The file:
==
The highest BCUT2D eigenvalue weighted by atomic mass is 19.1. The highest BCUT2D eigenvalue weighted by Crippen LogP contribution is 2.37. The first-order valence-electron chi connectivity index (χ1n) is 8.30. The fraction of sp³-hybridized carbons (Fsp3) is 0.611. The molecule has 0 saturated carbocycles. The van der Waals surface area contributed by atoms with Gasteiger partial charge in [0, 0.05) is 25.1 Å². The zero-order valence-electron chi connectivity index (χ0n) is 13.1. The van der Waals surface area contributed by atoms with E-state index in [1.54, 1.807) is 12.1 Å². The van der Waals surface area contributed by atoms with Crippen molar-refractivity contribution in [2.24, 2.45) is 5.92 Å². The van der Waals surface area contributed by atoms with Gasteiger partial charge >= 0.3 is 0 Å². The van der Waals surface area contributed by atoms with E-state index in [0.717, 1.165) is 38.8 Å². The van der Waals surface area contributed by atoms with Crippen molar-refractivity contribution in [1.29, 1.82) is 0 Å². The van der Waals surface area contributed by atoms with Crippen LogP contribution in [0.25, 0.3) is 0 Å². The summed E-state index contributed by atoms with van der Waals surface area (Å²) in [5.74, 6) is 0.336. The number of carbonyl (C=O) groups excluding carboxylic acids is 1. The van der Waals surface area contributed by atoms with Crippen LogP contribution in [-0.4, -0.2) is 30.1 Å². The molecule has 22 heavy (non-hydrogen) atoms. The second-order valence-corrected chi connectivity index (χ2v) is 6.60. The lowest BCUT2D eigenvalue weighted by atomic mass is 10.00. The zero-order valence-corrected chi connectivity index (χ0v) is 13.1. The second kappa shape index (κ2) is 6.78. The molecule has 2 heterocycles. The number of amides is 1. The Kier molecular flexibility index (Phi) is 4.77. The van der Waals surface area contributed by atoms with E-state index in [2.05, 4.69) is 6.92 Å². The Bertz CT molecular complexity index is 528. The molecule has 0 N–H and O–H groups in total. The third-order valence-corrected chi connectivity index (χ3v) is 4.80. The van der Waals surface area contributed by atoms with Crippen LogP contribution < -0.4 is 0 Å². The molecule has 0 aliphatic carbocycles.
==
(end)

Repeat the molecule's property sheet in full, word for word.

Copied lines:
The highest BCUT2D eigenvalue weighted by atomic mass is 19.1. The highest BCUT2D eigenvalue weighted by Crippen LogP contribution is 2.37. The first-order valence-electron chi connectivity index (χ1n) is 8.30. The fraction of sp³-hybridized carbons (Fsp3) is 0.611. The molecule has 0 saturated carbocycles. The van der Waals surface area contributed by atoms with Gasteiger partial charge in [0, 0.05) is 25.1 Å². The zero-order valence-electron chi connectivity index (χ0n) is 13.1. The van der Waals surface area contributed by atoms with E-state index in [1.54, 1.807) is 12.1 Å². The van der Waals surface area contributed by atoms with Crippen molar-refractivity contribution in [2.24, 2.45) is 5.92 Å². The van der Waals surface area contributed by atoms with Gasteiger partial charge >= 0.3 is 0 Å². The van der Waals surface area contributed by atoms with E-state index in [0.717, 1.165) is 38.8 Å². The van der Waals surface area contributed by atoms with Crippen molar-refractivity contribution in [1.29, 1.82) is 0 Å². The van der Waals surface area contributed by atoms with Crippen LogP contribution in [0.25, 0.3) is 0 Å². The summed E-state index contributed by atoms with van der Waals surface area (Å²) in [5.74, 6) is 0.336. The number of carbonyl (C=O) groups excluding carboxylic acids is 1. The van der Waals surface area contributed by atoms with Crippen LogP contribution in [-0.4, -0.2) is 30.1 Å². The molecule has 22 heavy (non-hydrogen) atoms. The second-order valence-corrected chi connectivity index (χ2v) is 6.60. The lowest BCUT2D eigenvalue weighted by atomic mass is 10.00. The zero-order valence-corrected chi connectivity index (χ0v) is 13.1. The second kappa shape index (κ2) is 6.78. The molecule has 2 heterocycles. The number of amides is 1. The Kier molecular flexibility index (Phi) is 4.77. The van der Waals surface area contributed by atoms with E-state index in [2.05, 4.69) is 6.92 Å². The Bertz CT molecular complexity index is 528. The molecule has 0 N–H and O–H groups in total. The third-order valence-corrected chi connectivity index (χ3v) is 4.80. The van der Waals surface area contributed by atoms with Crippen LogP contribution < -0.4 is 0 Å². The molecule has 0 aliphatic carbocycles.